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Endowed professorships help recruit top researchers

If the College of Engineering is to sustain its position as one of the leading public colleges of engineering in the country, it is critical to have the best faculty in the country.

“You can’t have a great College of Engineering without great faculty,” said Brian E. Campbell, assistant dean for development and college relations, and director of the NC State Engineering Foundation.

The support of an endowed professorship – a position permanently paid for with the revenue from an endowment fund – is one of the best tools to recruit and retain great faculty members.

“With the help of endowed positions, the College can compete with other high-ranking engineering schools, such as Georgia Tech and Purdue, in appealing to the top engineering faculty,” said Campbell.

The funds in these professorships provide salary support, research flexibility, program development, graduate assistant funds, equipment and course development.

Dr. Ross Lampe Jr.
Dr. Ross Lampe Jr.

Dr. Ross Lampe Jr., president of SiteLink Software, is among 15 members of the Lampe family who have attended NC State over the past 65 years and is the grandson of  J. Harold Lampe, the College’s longest serving dean. Lampe has endowed two professorships, one in the Joint NC State/UNC Department of Biomedical Engineering (BME) and another in the Department of Electrical and Computer Engineering (ECE). With strong family ties to the university, he felt professorships were an effective way to help the College grow.

Lampe is also motivated by the kind of world-changing research that an endowed professorship allows a researcher to accomplish, a benefit that goes beyond helping the College.

Dr. Michael Steer
Dr. Michael Steer

“These endowments provide the possibility that the research we help support will benefit society,” said Lampe. “There is no certainty that any research will make a difference, but in the case of our first endowed professorship, the Lampe family was privileged to be associated with Dr. Michael Steer and his outstanding contributions.”

Steer, the Lampe Distinguished Professor in ECE, developed technology for detecting improvised explosive devices (IEDs), which acted as a game changer in the wars in Iraq and Afghanistan by effectively ending the use of radio-controlled IEDs against American soldiers. Steer received the U.S. Army Commander’s Award for Public Service, one of the highest honors that can be bestowed on a civilian.

“I believe that with the professorship comes the responsibility to provide leadership and undertake efforts for the betterment of NC State University and its students. I see the need to train our students at both the graduate and undergraduate level to be better suited to support our national security through engineering and research,” said Steer.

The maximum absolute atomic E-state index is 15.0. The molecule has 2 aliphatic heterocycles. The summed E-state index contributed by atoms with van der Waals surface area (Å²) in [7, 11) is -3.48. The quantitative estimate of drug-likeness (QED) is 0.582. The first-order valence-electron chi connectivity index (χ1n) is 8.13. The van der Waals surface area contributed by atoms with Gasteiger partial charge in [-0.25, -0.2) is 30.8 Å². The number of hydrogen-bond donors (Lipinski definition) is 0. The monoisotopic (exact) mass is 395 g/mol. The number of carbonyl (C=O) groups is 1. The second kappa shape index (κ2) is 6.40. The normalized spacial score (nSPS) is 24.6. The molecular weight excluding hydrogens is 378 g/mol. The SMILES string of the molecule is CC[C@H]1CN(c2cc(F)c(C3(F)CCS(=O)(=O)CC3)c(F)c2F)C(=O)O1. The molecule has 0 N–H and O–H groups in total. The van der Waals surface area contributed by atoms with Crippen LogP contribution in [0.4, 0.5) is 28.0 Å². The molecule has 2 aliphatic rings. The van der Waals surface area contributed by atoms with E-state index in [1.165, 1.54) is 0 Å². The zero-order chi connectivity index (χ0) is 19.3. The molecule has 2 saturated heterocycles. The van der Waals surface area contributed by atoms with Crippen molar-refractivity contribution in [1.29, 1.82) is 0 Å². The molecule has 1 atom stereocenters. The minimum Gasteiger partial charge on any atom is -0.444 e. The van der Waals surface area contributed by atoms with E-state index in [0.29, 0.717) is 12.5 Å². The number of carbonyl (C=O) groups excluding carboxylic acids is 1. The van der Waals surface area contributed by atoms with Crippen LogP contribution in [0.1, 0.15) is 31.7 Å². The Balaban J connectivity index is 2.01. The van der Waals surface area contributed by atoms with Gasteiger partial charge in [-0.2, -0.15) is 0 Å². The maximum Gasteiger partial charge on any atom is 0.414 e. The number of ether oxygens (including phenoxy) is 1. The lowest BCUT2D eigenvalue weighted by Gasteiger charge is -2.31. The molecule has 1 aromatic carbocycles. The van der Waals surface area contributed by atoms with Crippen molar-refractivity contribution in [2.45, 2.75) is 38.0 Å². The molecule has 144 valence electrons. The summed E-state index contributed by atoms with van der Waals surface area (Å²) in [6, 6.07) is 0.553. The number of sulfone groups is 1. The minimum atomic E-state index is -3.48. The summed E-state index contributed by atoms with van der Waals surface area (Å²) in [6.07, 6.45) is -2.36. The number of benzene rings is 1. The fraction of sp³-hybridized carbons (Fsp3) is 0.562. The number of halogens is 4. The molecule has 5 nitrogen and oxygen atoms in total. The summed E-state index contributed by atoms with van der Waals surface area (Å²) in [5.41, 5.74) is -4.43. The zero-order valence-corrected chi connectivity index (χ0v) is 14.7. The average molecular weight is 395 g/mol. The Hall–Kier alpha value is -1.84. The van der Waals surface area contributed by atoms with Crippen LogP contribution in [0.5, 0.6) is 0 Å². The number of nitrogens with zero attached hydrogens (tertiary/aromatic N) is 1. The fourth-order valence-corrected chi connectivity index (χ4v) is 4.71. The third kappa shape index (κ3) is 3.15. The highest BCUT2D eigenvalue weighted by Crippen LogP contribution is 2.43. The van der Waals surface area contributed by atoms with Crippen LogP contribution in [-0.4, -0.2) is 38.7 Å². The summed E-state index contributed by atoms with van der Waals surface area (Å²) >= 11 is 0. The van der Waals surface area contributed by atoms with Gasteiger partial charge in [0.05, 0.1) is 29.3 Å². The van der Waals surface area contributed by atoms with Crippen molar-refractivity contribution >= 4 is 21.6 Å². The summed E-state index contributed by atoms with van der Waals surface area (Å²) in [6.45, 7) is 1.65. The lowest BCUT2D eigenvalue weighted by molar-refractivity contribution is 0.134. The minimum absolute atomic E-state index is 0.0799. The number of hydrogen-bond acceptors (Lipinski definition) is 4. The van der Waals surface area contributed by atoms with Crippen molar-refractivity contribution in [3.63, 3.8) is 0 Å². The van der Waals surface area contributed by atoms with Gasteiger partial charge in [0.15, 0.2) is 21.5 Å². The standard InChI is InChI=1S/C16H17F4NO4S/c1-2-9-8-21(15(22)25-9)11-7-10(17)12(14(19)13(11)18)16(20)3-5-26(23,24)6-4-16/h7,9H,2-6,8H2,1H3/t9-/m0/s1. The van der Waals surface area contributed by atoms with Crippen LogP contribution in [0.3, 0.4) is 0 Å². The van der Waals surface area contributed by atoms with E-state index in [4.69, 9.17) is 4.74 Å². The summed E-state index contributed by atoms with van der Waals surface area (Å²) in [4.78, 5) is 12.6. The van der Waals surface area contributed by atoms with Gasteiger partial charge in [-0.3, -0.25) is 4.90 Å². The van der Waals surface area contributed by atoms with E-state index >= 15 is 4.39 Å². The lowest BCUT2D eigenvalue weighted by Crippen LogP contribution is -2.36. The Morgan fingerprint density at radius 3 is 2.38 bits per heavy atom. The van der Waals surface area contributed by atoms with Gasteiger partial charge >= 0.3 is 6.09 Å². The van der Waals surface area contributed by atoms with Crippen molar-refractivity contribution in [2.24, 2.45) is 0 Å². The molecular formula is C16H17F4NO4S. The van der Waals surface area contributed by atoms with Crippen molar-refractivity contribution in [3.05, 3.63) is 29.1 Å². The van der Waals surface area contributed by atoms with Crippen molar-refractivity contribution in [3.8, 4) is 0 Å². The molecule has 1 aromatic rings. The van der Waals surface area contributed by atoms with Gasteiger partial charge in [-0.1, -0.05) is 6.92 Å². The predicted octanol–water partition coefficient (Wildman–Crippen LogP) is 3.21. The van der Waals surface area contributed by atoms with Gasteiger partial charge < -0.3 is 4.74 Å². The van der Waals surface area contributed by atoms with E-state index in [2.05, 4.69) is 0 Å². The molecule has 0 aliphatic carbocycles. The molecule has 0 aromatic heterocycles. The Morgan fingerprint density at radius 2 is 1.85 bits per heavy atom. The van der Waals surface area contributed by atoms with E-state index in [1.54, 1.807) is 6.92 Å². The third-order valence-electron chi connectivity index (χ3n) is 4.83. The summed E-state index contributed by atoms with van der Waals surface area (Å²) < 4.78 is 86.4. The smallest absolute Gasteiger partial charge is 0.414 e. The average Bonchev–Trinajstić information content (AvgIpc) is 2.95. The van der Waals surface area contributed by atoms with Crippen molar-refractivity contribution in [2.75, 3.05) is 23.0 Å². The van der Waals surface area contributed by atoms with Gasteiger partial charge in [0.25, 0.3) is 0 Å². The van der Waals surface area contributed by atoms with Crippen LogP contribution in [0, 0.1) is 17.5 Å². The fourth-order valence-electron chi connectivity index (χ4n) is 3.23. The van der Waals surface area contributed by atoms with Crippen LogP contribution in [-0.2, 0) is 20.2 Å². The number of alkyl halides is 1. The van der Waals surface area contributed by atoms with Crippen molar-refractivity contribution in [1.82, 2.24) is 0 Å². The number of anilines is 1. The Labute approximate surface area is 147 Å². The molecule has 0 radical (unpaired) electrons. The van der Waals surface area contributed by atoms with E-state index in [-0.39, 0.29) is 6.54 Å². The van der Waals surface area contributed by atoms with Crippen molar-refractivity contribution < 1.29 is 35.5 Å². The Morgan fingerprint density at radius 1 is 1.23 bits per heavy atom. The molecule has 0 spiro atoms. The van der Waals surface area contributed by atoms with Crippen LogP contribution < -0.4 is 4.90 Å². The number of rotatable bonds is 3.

Endowed professorships are not only a recruiting and retention tool for gaining new faculty members, but they also add prestige to the position. Through the creation of distinguished professorships, the donor’s name becomes the title for the position.

“It’s an added recognition that gives credibility to the position,” said Campbell. “The donor’s name is forever attached to the position and acts as an institutional reminder that brings recognition to the donor and the university.”

In attracting faculty members from other universities, these professorships help in getting the best researchers to the College, especially researchers who are already in endowed positions.

Dr. Franky So
Dr. Franky So

Dr. Franky So, the Walter and Ida Freeman Distinguished Professor in the Department of Materials Science and Engineering, joined the department this year after leaving the University of Florida, where he was the Rolf E. Hummel Professor of Electronic Materials.

“Without endowed professorships, we wouldn’t have Franky So,” said Dr. Justin Schwartz, MSE department head. “These professorships are critical in enabling departments the ability to hire exceptional faculty, elevate the visibility of the College, and in retention and recruiting.”

Dr. Justin Schwartz,
Dr. Justin Schwartz,

Currently, the College has 40 named endowed professorships. Campbell said peer colleges of engineering aren’t standing still when it comes to recruiting excellent faculty members.

“The goal is to create two to three times as many endowments in the next five to seven years to keep up with other leading schools.”

For a full list of endowed professorships and how you can donate, visit:

Return to contents or download the Fall/Winter 2015 NC State Engineering magazine.